Seeking a Friend could be described as a road trip comedy-drama, but it’s really a fascinating imagining of how the world would react if everyone thought they had just days to live. Would you keep working in your job because you have nothing else better to do? Or would you stay with family and go have beach BBQs all day? Or will you go crazy and break every law you can think of, just for the sake of it? A lot of the things depicted in this film, as random and outrageous and hilarious as they are, strangely ring true. I laughed often and hard, especially early on.

I’ve never been a big fan of either Carrell or Knightley, so I was shocked to discover that I really liked both of them in this. Despite the age gap (51 to 28), they had a comfortable rapport and a sweetness to them, and the resulting banter was sharp and clicking.

However, perhaps feeling like it cannot be a pure comedy with no emotion (given it is the end of the world, after all), the film starts to become more personal and begins venturing into light melodrama, regretfully sucking out its earlier charm. The closer it got to the end, the more flat and uninteresting things got. Some of the attempts are indeed poignant, but frankly I just wanted more laughs.

3.5 stars out of 5

Movie Review: Hanna (2011)

Hanna is not a great film, but it’s exciting and it’s different.  I’d call it ‘pretty good’.

Saoirse Ronan is mesmerising as the titular character, a teenager taught to be an assassin by her father (played by Eric Bana) — for reasons we discover throughout the movie — since the age of 2.  A corrupt CIA agent (played by another Aussie, Cate Blanchett) and her henchmen are after her.  That’s about all you need to know.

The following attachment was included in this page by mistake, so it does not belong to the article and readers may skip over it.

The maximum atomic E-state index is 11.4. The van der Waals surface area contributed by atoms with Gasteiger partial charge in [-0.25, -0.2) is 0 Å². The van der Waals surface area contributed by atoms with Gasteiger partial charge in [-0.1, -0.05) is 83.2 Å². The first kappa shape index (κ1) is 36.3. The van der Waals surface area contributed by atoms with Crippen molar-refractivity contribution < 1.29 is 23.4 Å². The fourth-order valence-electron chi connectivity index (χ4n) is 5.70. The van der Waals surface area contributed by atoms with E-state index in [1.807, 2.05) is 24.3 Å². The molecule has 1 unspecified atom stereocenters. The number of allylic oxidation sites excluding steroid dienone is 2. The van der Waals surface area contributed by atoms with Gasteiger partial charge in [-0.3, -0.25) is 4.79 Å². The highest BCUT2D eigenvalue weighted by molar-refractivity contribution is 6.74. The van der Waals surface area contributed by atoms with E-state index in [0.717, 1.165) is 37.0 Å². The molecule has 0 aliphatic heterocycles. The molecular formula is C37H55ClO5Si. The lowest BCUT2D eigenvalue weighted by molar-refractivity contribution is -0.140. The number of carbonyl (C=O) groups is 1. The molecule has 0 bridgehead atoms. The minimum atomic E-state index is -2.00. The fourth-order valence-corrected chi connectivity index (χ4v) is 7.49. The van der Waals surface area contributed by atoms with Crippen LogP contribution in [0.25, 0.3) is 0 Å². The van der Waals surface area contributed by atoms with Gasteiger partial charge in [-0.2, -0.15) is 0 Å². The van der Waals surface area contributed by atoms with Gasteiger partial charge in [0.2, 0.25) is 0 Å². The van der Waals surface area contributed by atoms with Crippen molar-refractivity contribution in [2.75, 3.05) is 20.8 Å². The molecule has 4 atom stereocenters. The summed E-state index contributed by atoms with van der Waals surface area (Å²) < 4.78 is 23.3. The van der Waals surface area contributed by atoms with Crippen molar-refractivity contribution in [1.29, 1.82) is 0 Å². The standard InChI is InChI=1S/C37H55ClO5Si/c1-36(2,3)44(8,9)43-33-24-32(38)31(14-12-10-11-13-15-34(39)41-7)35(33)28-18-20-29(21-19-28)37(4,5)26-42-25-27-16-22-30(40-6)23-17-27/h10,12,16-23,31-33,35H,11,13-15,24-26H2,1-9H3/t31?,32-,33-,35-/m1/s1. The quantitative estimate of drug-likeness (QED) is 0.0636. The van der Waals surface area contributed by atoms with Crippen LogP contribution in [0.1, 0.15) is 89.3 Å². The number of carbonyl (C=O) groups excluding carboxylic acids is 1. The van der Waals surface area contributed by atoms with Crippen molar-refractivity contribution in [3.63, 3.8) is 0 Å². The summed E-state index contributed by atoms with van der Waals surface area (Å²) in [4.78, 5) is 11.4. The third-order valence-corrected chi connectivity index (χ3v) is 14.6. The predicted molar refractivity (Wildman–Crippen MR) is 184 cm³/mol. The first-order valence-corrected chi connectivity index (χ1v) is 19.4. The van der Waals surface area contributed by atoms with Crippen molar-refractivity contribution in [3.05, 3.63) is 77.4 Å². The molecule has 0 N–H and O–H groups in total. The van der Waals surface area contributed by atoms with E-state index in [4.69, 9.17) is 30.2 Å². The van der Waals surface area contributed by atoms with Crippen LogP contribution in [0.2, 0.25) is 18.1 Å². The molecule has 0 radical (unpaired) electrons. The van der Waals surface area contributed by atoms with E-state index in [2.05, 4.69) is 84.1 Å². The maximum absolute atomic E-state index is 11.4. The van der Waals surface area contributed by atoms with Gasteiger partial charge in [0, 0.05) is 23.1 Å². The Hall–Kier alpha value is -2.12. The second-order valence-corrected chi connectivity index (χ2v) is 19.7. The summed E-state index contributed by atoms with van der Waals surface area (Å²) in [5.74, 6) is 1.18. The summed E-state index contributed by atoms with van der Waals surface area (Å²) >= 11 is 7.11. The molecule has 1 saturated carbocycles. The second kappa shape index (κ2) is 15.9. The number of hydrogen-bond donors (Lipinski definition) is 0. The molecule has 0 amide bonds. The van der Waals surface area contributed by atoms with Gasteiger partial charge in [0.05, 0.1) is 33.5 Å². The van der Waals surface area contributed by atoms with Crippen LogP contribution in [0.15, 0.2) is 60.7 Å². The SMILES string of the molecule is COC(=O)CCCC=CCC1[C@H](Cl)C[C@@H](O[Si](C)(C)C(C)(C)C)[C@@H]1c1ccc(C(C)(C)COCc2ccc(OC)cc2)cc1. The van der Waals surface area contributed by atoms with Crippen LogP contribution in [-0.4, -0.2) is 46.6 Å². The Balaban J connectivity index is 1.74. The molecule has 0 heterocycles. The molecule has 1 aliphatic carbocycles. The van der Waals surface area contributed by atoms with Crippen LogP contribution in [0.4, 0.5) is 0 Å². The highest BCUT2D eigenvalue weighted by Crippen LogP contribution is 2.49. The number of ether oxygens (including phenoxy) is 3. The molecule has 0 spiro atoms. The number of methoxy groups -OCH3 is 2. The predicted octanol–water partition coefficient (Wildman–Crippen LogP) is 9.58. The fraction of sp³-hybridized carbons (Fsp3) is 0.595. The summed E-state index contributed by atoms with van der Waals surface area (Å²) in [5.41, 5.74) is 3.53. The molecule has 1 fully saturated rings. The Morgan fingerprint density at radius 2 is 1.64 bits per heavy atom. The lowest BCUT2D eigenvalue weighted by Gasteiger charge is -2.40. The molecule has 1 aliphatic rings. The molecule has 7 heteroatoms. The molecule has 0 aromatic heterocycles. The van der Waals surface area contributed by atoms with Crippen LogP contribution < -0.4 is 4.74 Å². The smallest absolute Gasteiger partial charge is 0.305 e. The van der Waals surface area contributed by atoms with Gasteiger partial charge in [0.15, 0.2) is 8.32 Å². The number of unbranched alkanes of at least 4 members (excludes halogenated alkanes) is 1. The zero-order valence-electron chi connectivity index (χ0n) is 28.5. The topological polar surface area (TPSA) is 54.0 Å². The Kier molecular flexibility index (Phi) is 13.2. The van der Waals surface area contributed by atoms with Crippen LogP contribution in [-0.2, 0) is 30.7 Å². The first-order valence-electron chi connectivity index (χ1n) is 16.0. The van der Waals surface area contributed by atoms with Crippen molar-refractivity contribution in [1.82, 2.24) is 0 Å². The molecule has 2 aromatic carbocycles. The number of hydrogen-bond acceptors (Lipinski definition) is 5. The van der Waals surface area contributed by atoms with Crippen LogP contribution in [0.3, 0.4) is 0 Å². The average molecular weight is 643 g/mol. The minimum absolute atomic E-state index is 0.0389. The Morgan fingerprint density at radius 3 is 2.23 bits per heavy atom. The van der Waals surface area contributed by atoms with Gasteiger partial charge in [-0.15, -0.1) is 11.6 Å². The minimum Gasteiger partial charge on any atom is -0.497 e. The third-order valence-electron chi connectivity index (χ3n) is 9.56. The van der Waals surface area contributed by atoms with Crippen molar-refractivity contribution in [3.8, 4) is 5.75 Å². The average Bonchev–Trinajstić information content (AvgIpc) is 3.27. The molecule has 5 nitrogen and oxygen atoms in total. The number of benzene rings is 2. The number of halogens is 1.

With this unique premise, Hanna already sets itself apart from the majority of Hollywood action films that get released these days.  Directed by Joe Wright (best known for period dramas such as Pride and Prejudice and Atonement), Hanna is surprisingly fast-paced, with its adrenaline-pumped action sequences playing out almost like MTV music clips on steroids.  With the thumping music, it reminded me, strangely, of Run Lola Run.

For the most part, I found Hanna to be a compelling action-thriller because of the mystery behind Hanna’s origins and Wright’s excellent handling of the material.  In lesser hands the movie could have been a mess, but Wright’s visual flair, combined with Ronan’s icy yet human performance, manages to keep the film afloat.  There are also some humorous, almost surreal comedic moments in Hanna which provide a nice change of tone.

That said, I’m not sure Hanna is a movie I would likely remember years from now.  It’s a smarter, prettier than average roller coaster ride fuelled by a marvellous performance.  Technically it is very good, but there’s really nothing about it that made me go ‘wow’.

3.5 stars out of 5

Movie Review: The Time Traveler’s Wife (2009)

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I had been wanting to watch the big screen adaptation of Audrey Niffenegger’s bestseller The Time Traveler’s Wife ever since I heard it was being made (it was actually optioned by Jennifer Aniston and Brad Pitt before the novel was even published).

It is such a beautiful book, taking a seemingly ridiculous, science-fictionesque premise to deliver a tragic love story that somehow works.  One of those rare stories that made the outrageous feel normal because the characters and what they felt for each other was so painfully real.